Asset protection plans.

1)    Asset protection plans of the sort marketed currently in the US?
2)    Guernsey, Isle of Man or other trusts?
3)    Foreign corporations & Holding Companies
4)    Liechtenstein Foundations
5)    Owning your own bank
1. Asset protection plans established in your home country are totally worthless for tax avoidance. Only under the most far-fetched circumstances will they be any good at protecting you from the claims of plaintiffs, creditors or ex-wives. You will spend a lot of money and get nothing of any value. You will probably spend time in jail for contempt of court if you try to defend a case by saying “I no longer control my money, control is with a trustee in the Isle of Man – or in Liechtenstein!” Courts simply won’t buy this and will send you to jail until you make the money being sought by your creditor (or the tax collector) appear. The best way, the only way, to protect your ass and your assets is to make your ass and assets disappear. You keep your mouth shut and arrange for the paperwork and passports to be in place. If the heat back home gets really serious, then follow your assets and make your ass disappear also preferably before you are served with process in any serious lawsuit!

2, 3, 4. The problem with trusts, foundations, corporations and so on is that they involve other people in knowledge of your sensitive and personal financial affairs. If they are local people subject to the jurisdiction of a court where you are being sued, you can forget about any secrecy or protection. Thus, asset protection plans set up in your home country are going to be useless except under the most unlikely circumstances: Lloyd’s of London once sold an insurance policy to protect the insured against death from falling space debris. The policy cost US $25 and paid US $100,000 if you were killed by a meteor falling on you from outer space. The odds against cashing in were less than winning a couple million bucks in a lottery for a dollar “investment”. As J P Bamum said, “There’s a fool bom every minute!” I would put lottery players in the foolish category. Asset protection plan buyers are in the same category. Why? Because the only thing they are protected against is an event that will probably never happen in just the right circumstances so that the asset protection scheme will really work when it is needed. Customers for these plans, or for lotteries will not quit gambling or doing what they are doing just because I say they are irrational and foolish. Some people will continue to set up corporations, trusts, foundations and asset protection schemes for all the wrong reasons. They cost a lot to set up and run. Finally, they tend to tie you in with lawyers and accountants and reduce your flexibility and capacity for independent judgment. See my section on Banking Passports for a fuller discussion of this point. The only justification for using trusts, foundations, holding companies, etc, is if you are running an active business or professional practice and need them to insulate you from some types of business related lawsuits. This can usually be done more cheaply with liability insurance or secret offshore accounts. Or trust arrangements may be called for if you are getting on in years and you have heirs or beneficiaries that can’t manage money on their own. Finally, you should shop around and get prices from several sources. The same exact “Asset Protection Scheme” that one attorney sells for $50,000, can be had from an offshore bank for US $1000.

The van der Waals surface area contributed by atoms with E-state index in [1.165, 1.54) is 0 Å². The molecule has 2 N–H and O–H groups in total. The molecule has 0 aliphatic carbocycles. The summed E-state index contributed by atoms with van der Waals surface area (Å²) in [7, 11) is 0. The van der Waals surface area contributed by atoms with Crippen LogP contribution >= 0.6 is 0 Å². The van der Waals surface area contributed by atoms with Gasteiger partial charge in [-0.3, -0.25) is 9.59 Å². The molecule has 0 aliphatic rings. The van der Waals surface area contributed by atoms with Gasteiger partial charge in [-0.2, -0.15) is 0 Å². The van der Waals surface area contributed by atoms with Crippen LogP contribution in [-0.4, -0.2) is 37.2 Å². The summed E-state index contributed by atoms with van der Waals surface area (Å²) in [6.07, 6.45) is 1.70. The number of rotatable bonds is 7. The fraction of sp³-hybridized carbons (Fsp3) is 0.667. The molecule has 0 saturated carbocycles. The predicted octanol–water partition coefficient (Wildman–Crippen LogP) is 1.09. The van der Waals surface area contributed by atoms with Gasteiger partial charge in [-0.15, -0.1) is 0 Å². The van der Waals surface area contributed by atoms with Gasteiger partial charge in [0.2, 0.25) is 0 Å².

If you are young and in good health, or if you have a child, wife or partner you trust, it is better to keep your offshore passive money in an individual “pen-name”, making advance arrangements for disposition in the event of your incapacity or premature demise. Trusts, three-tiered holding companies, Liechtenstein Anstalts and so on are just a bunch of baloney if all you want to do is have a safe place to keep passive assets!
5. Should you own your own bank or insurance company? Only if you are going into the banking or insurance business. Or if you are a swindler who will sell people worthless insurance policies, bogus bank letters of credit, loan commitments etc. A bank or insurance charter is less than worthless for merely handling passive investments. Why less than worthless? Because owning a bank always involves substantial annual running costs and annual taxes or payments in lieu of taxes, plus accounting, filing and domicile fees. For US tax purposes, a bank or insurance company owned by a US citizen and doing business abroad can accumulate tax-free profits abroad. This is the big selling point that a promoter uses to sell you a bank charter for US $25,000 or more. He just bought the charter for US $2500 or less. But the problem is, to get this tax exemption, the bank must be a real bank (or insurance company) and not just a personal holding company for your assets. A real bank or holding company has mainly outside customers and makes its money in banking or insurance. Running a bank or insurance company is a full time job for anyone and usually involves the cost of many employees and multi-million dollar risks and loans. The typical charter buyer is much like the person who buys a noble title. You hang it on the wall and say “Mmmmmmm, that’s nice”. Aside from admiring the certificate and impressing a few friends who don’t know what it’s all about; an offshore bank charter is quite worthless.